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Poison: A Novel (Bloodline Trilogy) Paperback – January 23, 2013
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Library Journal: STARRED Review. "Verdict: As intricately plotted and compelling as the first book in the trilogy (Proof), this psychological thriller will keep readers perched on the edge of their seats. A must read for fans of Lis Wiehl and Frank Peretti. Jordyn Redwood's Poison is a terrifying journey of darkness, possession, and survival."
"Fabulously written medical thriller by a talented author who obviously knows intricately the world she's writing about. With explosive twists and unexpected turns, it's an excellent follow-up to Proof, from the Bloodline Trilogy. Highly recommended. I may need a sedative to keep me sane while anxiously awaiting book three." Cheryl Wyatt, award-winning author of medical an military romance.
"Intense and gripping. From the first swallow, Poison's potent brew of medical, police, and psychological thrills won't leave your system. The only antidote is to finish the book-- which you'll do in record time." Sarah Sundin, award-winning author of With Every Letter.
"Jordyn Redwood has done it again-- crafted a medical thriller that grabs the reader with the first page and doesn't let go until the pulse-racing conclusion" Richard L. Mabry, MD, award-winning author of the Prescription for Trouble series and Stress Test.
From the Inside Flap
"Jordyn Redwood's Poison delivers compelling characters, intrigue, chills, dizzying twists that leave the reader gasping-- then offers a perfect antidote: hope." Candace Calvert, best-selling author of Code Triage and Trauma Plan.
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This story focuses on Keelyn, Lee and Raven. Each of these adults have experienced heartache. They have things in their lives that are deeply hidden, and they desire to keep them that way. Keelyn and Lee are engaged, but they have both held back information. Raven believes no one in the world cares about her. She just might be about to get revenge on all those who have hurt her. Who can be trusted? And why is someone trying to kill Keelyn? What is causing the unimaginable physical pain some people are suffering from? Hopefully the doctor can find a cure fast!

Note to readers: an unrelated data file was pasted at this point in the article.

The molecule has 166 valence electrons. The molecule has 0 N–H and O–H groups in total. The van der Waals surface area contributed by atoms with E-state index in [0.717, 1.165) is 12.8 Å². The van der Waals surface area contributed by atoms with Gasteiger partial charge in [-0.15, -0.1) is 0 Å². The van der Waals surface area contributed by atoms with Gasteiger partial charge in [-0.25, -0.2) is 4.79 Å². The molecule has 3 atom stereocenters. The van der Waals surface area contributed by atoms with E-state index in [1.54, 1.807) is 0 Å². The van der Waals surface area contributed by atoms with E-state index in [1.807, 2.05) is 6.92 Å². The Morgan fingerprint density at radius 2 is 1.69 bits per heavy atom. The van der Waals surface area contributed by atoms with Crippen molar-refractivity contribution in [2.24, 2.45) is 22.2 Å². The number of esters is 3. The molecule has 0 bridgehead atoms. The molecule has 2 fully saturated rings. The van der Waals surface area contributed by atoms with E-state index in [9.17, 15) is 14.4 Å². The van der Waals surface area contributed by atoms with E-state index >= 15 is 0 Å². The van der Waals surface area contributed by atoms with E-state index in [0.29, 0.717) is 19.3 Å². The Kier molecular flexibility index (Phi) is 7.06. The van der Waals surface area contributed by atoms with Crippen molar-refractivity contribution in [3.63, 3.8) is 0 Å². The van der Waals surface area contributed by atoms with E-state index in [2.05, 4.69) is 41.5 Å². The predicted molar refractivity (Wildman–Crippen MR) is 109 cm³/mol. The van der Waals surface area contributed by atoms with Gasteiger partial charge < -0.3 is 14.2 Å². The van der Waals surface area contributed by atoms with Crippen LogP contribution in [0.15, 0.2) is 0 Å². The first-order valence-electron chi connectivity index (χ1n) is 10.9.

Poison is an easy reading book that is clean and easy to understand. It is also very entertaining, and will keep you guessing throughout the story. It is well written and filled with drama.
I received this book from The Book Club Network in exchange for my honest opinion.
If you've selected a copy of Jordyn Redwood's latest medical thriller, thinking you're in for a suspenseful treat, you need to rethink that. No, you, my dear reading friend...you are in for much, much more.
"Poison" is a nail-biting, grip-the-pages-so-hard-your-fingers-ache thrill ride that will take you places you never see coming, introduce you to characters that refuse to pack up and go home once the story ends, and will have you longing for the third (and unfortunately final) book in this stellar trilogy.
The second novel in Jordyn's debut series kicks off five years after the events of "Proof, Jordyn's debut novel. You don't necessarily have to read it first to understand "Poison", but I recommend you read it during your lifetime.
Keelyn was one of the few survivors of that tragic day on her step-father's property. Tormented by a personality called Lucent, he did the unspeakable. Even the law enforcement officers on site were shaken by the events that unfolded.
Flash forward five years, and now Keelyn has built a relationship with a young FBI agent and leader of the SWAT team that rescued her and a younger sister. Lee Watson only wants to love and protect her...so why is that suddenly so complicated?
Fans of Jordyn's novels will be delighted to see Dr. Lilly and her rescuer, Detective Nathan Long back in this one. New characters to love abound...Sophia is adorable (when she's not sick and screaming at the top of her lungs), and those knitting ladies are a hoot!
Even some background characters are memorable, like Lee's Confidential Informant...well, he's not LEE'S, but he could be...anyway, he's cool. Jordyn creates memorable people who move in and make themselves at home in your imagination.
It's just, you see...not all of them are people you want hanging around for long. But I can't really divulge who those might be. You'll have to read for yourself to find out who's who. And the outcome is a doozie!